Gene therapy sparks foveal morphologic changes in LCA

Digital Edition, Ophthalmology Times: July 1, 2021, Volume 46, Issue 11

As soon as 2 weeks after treatment, changes occur to foveal layer.

Reviewed by Friederike C. Kortuem, MD, MSc

Treatment with voretigene neparvovec-rzyl (Luxturna, Spark Therapeutics) resulted in a short-term change in the foveal morphology in a 15-year-old girl with visual impairment, according to Friederike C. Kortuem, MD, MSc, from the Eye Clinic Tübingen, Eberhard Karls University of Tübingen in Baden-Württemberg, Germany.

The impairment included nyctalopia and decreased visual acuity (VA) in early childhood.

Visual deterioration generally occurs early in Leber congenital amaurosis type 2 (LCA2) and early-onset severe retinal dystrophy (EOSRD), from as soon as birth to 5 years of age.

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Characteristically, rapid degeneration of the rods and cones, visual field reduction, sluggish or near-absent pupillary responses, photophobia, nystagmus, and nyctalopia can occur. By the 4th decade of life, patients usually are legally blind.

Subretinal administration of voretigene neparvovec-rzyl in an adeno-associated viral vector was approved in the US by the FDA in 2017 and in Germany in 2019 to treat retinal dystrophies caused by bi-allelic RPE65 mutations; RPE65 is involved in the vitamin A restoration cycle in the eye.

Case report
The current patient had an RPE65 homozygous mutation. The VA in the right eye at examination was 20/63, and the anterior segment was unremarkable.

The retinal examination in that eye showed central macular atrophy, narrowed vessels, and diffuse peripheral atrophy.

Kortuem demonstrated the overall decreased retinal thickness in the right eye.

The clinical examinations included measurement of the best-corrected VA (BCVA), spectral-domain optical coherence tomography (OCT), and adaptive optics retinal imaging.

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At baseline, the patient was injected with the gene therapy vector, which was successfully positioned between the neural retina and the retinal pigment epithelium.

She was evaluated at baseline and then at 2 and 5 weeks and 3 months following treatment.

At baseline, compared with healthy individuals of the same age, this patient’s retina was thinner.

Kortuem showed that the central fovea had alterations in its layers and the retinal structures were not well demarcated, in contrast to the parafoveal layer with a preserved outer retina and photoreceptors.

As soon as 2 weeks after treatment, the foveal layer started to change. The external limiting membrane was visualized in the fovea.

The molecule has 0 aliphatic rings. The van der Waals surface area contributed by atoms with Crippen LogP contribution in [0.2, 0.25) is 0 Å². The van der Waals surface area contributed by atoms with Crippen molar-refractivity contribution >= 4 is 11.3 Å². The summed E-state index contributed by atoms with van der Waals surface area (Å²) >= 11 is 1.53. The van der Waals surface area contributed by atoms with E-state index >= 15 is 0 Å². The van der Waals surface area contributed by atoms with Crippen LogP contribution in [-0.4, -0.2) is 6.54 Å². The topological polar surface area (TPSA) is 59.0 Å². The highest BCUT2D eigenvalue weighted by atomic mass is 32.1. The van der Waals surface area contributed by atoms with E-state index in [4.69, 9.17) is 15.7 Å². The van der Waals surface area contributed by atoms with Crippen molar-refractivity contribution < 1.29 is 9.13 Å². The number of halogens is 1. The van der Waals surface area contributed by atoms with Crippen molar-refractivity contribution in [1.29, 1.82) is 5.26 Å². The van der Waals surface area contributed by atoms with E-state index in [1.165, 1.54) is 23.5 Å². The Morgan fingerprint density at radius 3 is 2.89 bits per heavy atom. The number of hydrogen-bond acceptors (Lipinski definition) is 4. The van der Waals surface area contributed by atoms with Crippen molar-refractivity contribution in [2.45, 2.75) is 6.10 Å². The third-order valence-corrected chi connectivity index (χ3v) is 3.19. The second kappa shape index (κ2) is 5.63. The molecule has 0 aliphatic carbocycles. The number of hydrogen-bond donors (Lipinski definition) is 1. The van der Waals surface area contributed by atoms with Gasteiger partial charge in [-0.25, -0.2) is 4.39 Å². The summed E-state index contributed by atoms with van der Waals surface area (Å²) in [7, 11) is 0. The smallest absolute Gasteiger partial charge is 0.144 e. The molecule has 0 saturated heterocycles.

“The overall disrupted appearance improved,” Kortuem commented.

After 5 weeks, the layering of the central fovea further improved out to 3 months.

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The adaptive optics images obtained at baseline showed a mosaic of disrupted photoreceptor cells that, according to Kortuem, is characteristic of inherited retinal diseases.

Following treatment, the superior nasal area appeared partly clear, and the cones were identifiable.

In the first 5 weeks following treatment, the initially patchy areas seemed to be decreasing over time.

These morphologic rescue parameters changed gradually over time and were correlated partly with the improvement in the foveal-mediated vision after the treatment.

Regarding the safety of the treatment, no signs of inflammation were observed.

Cone functionality improved slightly and the patient reported “brighter” vision, which she also reported 5 weeks after surgery. At 3 months after surgery, the objective changes persisted.

The VA remained stable from baseline to week 5 and then improved by 1 line to 20/50. The contrast sensitivity also remained stable over time.

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Chromatic pupil campimetry showed a dramatic increase in the central 10 degrees of the pupil from week 2 to week 5 and this improvement persisted to month 3.

“Rapid changes in the photoreceptor morphology seen on OCT and adaptive optics imaging after successful gene therapy in patients with LCA and EORD can be quantifiable at the individual level,” Kortuem concluded.

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Friederike C. Kortuem, MD, MSc
e:friederike.kortuem@med.uni-tuebingen.de

This article is adapted from Kortuem’s presentation at the Association for Research in Vision and Ophthalmology 2021 virtual annual meeting. She has no financial interest in this subject matter.